Divorce and foreclosure: what happens when they intersect?

Divorce and Foreclosures: When the Two intersect then what?
The rate of foreclosures in the New York (and the rest of the country) area is increasing. So is the rate of divorce filings. What happens when a couple files for divorce and they are in foreclosure?
By the time couple receives notice of foreclosure, they are already about 3 months behind in their mortgage payments. If an action for divorce is filed before the property goes into foreclosure, but no judgment has yet been rendered, then the property is likely to be owned by both spouses as tenants by the entirety or joint tenants. Even if title is in one person’s name only, if the property was purchased during the marriage, it is marital property. So if the property goes into foreclosure while the divorce is pending, the lenders can usually go after both spouses and both spouses are on the hook for either curing the arrears, or losing title to the property through a judgment of foreclosure.
If a judgment of divorce has already been rendered, then the lender would only be able to go after who ever has title to the property. Usually after a divorce there will be some sort of deed/title transfer of the property. So that if one spouse received the property as part of a property settlement in a divorce, and that spouse is the only spouse with title, more than likely the lenders can only go after the property owner – that spouse with title to the property. But this is true only if there has been a refinance, and one spouse has legally been removed from the note and deed to the property.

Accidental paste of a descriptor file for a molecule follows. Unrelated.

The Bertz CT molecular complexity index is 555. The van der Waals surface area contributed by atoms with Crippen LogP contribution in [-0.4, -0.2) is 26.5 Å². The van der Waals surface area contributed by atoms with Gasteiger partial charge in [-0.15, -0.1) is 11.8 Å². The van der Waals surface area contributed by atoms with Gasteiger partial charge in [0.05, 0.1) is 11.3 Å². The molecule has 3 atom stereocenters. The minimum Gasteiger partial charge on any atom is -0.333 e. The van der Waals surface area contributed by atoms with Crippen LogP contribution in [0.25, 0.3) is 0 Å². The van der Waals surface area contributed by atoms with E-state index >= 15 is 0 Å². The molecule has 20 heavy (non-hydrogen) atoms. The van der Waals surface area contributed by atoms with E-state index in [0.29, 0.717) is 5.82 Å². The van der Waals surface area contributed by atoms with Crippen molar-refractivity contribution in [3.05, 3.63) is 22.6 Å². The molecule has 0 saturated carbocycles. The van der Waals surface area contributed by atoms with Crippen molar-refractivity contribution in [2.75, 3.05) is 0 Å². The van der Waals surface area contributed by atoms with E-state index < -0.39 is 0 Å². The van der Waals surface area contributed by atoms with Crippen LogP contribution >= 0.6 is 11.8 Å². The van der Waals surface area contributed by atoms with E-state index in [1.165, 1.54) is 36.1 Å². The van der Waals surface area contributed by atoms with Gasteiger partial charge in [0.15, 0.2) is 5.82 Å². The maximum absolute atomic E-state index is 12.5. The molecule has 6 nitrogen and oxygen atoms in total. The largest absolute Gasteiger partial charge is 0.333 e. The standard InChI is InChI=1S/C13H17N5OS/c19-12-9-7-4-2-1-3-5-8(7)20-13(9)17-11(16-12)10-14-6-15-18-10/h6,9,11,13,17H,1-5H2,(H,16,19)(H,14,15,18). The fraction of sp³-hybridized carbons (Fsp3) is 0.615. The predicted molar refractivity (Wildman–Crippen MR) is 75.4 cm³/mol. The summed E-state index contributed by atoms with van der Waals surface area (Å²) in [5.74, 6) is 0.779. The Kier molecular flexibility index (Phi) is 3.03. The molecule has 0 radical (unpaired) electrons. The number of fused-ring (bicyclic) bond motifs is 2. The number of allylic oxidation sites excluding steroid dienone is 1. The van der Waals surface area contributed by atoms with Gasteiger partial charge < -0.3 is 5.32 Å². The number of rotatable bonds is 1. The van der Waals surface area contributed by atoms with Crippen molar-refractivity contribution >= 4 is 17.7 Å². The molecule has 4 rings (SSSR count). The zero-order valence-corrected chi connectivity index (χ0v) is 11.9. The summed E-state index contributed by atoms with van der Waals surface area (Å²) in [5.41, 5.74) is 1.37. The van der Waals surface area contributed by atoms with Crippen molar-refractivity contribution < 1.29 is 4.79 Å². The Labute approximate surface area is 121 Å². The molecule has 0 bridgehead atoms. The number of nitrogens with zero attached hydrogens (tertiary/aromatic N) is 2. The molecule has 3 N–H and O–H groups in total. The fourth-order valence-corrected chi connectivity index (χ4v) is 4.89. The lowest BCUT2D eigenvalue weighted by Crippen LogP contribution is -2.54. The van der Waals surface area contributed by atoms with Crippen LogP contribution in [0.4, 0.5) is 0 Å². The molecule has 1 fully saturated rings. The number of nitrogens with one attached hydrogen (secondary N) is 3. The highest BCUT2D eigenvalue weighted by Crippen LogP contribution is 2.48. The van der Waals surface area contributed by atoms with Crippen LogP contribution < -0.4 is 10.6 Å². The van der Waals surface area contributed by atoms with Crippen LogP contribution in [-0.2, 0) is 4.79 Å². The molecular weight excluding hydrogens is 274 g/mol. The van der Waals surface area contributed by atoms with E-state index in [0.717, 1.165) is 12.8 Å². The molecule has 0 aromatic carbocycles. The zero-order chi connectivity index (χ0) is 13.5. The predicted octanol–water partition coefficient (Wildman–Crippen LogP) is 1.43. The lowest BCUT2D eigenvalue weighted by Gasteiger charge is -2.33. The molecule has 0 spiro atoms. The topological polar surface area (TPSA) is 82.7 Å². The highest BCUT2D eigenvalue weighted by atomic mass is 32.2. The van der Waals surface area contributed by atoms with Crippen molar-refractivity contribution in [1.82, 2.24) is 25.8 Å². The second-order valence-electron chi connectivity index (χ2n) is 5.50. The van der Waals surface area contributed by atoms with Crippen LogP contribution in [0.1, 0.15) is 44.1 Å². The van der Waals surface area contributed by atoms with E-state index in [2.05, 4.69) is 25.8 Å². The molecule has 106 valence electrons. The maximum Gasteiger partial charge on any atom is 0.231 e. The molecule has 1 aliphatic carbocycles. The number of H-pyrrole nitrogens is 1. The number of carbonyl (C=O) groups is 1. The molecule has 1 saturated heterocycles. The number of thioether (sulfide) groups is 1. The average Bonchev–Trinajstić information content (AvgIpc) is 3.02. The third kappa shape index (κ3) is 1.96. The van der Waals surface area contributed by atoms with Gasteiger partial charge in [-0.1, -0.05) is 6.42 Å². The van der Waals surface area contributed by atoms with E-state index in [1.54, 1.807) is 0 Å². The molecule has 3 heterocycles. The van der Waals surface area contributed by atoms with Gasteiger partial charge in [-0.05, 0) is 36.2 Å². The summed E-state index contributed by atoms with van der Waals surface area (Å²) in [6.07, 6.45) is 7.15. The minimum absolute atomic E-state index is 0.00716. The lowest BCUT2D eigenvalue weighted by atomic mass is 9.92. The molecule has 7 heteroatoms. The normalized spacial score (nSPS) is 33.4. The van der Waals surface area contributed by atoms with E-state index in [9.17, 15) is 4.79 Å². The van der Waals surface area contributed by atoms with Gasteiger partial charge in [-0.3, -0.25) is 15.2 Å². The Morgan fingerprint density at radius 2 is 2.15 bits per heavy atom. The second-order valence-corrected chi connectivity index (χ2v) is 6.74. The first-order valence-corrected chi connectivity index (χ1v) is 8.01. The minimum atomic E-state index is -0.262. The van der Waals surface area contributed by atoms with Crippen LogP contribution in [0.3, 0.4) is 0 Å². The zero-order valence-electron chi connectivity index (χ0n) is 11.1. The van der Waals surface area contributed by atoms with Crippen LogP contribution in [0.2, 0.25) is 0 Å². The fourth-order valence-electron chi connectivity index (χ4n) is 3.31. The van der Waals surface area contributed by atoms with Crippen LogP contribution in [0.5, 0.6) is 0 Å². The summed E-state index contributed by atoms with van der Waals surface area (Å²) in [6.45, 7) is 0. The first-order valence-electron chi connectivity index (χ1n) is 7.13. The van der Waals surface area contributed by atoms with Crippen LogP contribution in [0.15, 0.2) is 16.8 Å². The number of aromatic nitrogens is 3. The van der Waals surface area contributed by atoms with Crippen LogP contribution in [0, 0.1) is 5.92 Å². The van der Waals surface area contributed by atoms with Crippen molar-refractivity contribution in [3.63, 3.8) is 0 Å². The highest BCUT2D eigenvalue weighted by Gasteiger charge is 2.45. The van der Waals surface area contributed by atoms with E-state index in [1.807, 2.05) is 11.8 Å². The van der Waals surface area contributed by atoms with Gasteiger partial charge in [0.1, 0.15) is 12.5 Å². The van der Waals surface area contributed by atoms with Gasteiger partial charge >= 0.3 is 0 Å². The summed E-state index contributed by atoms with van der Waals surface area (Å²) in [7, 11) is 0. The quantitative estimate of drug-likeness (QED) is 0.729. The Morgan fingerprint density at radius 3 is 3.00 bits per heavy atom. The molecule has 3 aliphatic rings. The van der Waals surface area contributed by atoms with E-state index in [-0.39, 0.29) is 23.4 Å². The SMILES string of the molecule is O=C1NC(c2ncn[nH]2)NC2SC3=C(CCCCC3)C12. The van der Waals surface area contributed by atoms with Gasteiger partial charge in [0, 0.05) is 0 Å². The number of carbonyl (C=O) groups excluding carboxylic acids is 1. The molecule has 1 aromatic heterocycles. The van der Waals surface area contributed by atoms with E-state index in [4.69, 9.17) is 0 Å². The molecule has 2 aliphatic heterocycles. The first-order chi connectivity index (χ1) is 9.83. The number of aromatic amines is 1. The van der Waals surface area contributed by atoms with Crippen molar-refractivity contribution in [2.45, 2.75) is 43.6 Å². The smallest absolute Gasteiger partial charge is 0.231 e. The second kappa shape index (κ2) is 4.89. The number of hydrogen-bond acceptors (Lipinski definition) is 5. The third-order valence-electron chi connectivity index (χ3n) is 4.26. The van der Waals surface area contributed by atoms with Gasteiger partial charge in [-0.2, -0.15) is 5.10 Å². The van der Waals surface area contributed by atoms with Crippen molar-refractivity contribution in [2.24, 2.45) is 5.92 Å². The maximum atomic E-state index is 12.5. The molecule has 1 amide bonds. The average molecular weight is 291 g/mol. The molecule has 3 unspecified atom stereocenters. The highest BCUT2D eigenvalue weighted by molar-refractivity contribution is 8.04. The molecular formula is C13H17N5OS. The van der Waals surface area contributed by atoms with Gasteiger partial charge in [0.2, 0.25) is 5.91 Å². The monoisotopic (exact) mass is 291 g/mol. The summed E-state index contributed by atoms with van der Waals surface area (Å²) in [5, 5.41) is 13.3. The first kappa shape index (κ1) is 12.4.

If there has not been a refinance, and title to the property has not yet vested to one spouse then both spouses would be on the hook.
What can spouses do to cure the foreclosure and prevent it from ruining their credit? There are a number of things:
1) Seek a modification of the outstanding loan and note. Try to get the lender to either reduce the interest rate, or the principal amount that is due on the loan.
2) Try to do a short sale to raise funds to pay the lender
3) Try to negotiate a deed transfer in lieu of foreclosure either with the lender or another third party
4) Work out a plan where reduced payments can be stretched over a longer period of time
5) See whether there are any defenses to the original mortgage such as failure of the lender to provide a truth and lending statement, irregularities with finance charges under-reporting, fraud, anti-discrimination law violations, civil conspiracy, unfair and deceptive acts and practices.
6) File bankruptcy (this gives you an automatic stay on the foreclosure and buys time to come up with money to cure arrears if that is feasible for the homeowner)
7) Rescind the mortgage (this is a limited remedy with a 3 year statute of limitations and is available only where it can be demonstrated that a Truth in Lending Act (“TILA”) and RESPA (Real Estate Settlement Procedures Act) disclosures were not made as required. These disclosures include terms of loan, finance charges, loan duration, interest rates, fees, insurance and escrow payments.)
[GSMITHBOOK]